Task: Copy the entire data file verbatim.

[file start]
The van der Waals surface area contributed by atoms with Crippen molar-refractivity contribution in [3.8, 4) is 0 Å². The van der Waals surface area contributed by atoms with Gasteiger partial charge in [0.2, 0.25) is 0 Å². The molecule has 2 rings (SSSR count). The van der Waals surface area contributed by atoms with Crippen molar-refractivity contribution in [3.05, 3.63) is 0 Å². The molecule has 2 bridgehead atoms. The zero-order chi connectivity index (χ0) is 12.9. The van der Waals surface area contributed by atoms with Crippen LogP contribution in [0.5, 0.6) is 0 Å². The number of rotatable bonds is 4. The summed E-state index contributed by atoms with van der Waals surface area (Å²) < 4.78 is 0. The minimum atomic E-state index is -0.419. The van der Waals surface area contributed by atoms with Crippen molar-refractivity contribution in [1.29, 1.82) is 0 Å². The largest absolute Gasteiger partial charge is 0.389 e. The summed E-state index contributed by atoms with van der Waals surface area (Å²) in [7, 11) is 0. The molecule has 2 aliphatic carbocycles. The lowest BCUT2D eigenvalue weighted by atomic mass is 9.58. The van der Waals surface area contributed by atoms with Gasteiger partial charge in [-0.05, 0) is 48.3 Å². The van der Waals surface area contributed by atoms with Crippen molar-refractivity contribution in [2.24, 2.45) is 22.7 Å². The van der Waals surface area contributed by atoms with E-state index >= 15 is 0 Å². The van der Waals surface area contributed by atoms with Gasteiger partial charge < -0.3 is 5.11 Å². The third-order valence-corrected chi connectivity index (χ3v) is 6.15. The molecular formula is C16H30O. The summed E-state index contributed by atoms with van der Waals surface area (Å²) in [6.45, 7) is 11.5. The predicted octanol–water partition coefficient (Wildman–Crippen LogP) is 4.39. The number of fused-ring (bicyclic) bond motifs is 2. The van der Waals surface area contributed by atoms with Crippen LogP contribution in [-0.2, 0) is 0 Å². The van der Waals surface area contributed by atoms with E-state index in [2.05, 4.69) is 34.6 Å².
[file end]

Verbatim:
The van der Waals surface area contributed by atoms with Crippen molar-refractivity contribution in [3.8, 4) is 0 Å². The van der Waals surface area contributed by atoms with Gasteiger partial charge in [0.2, 0.25) is 0 Å². The molecule has 2 rings (SSSR count). The van der Waals surface area contributed by atoms with Crippen molar-refractivity contribution in [3.05, 3.63) is 0 Å². The molecule has 2 bridgehead atoms. The zero-order chi connectivity index (χ0) is 12.9. The van der Waals surface area contributed by atoms with Crippen LogP contribution in [0.5, 0.6) is 0 Å². The number of rotatable bonds is 4. The summed E-state index contributed by atoms with van der Waals surface area (Å²) < 4.78 is 0. The minimum atomic E-state index is -0.419. The van der Waals surface area contributed by atoms with Crippen molar-refractivity contribution in [1.29, 1.82) is 0 Å². The largest absolute Gasteiger partial charge is 0.389 e. The summed E-state index contributed by atoms with van der Waals surface area (Å²) in [7, 11) is 0. The molecule has 2 aliphatic carbocycles. The lowest BCUT2D eigenvalue weighted by atomic mass is 9.58. The van der Waals surface area contributed by atoms with Gasteiger partial charge in [-0.05, 0) is 48.3 Å². The van der Waals surface area contributed by atoms with Crippen molar-refractivity contribution in [2.24, 2.45) is 22.7 Å². The van der Waals surface area contributed by atoms with E-state index >= 15 is 0 Å². The van der Waals surface area contributed by atoms with Gasteiger partial charge < -0.3 is 5.11 Å². The third-order valence-corrected chi connectivity index (χ3v) is 6.15. The molecular formula is C16H30O. The summed E-state index contributed by atoms with van der Waals surface area (Å²) in [6.45, 7) is 11.5. The predicted octanol–water partition coefficient (Wildman–Crippen LogP) is 4.39. The number of fused-ring (bicyclic) bond motifs is 2. The van der Waals surface area contributed by atoms with Crippen LogP contribution in [-0.2, 0) is 0 Å². The van der Waals surface area contributed by atoms with E-state index in [2.05, 4.69) is 34.6 Å².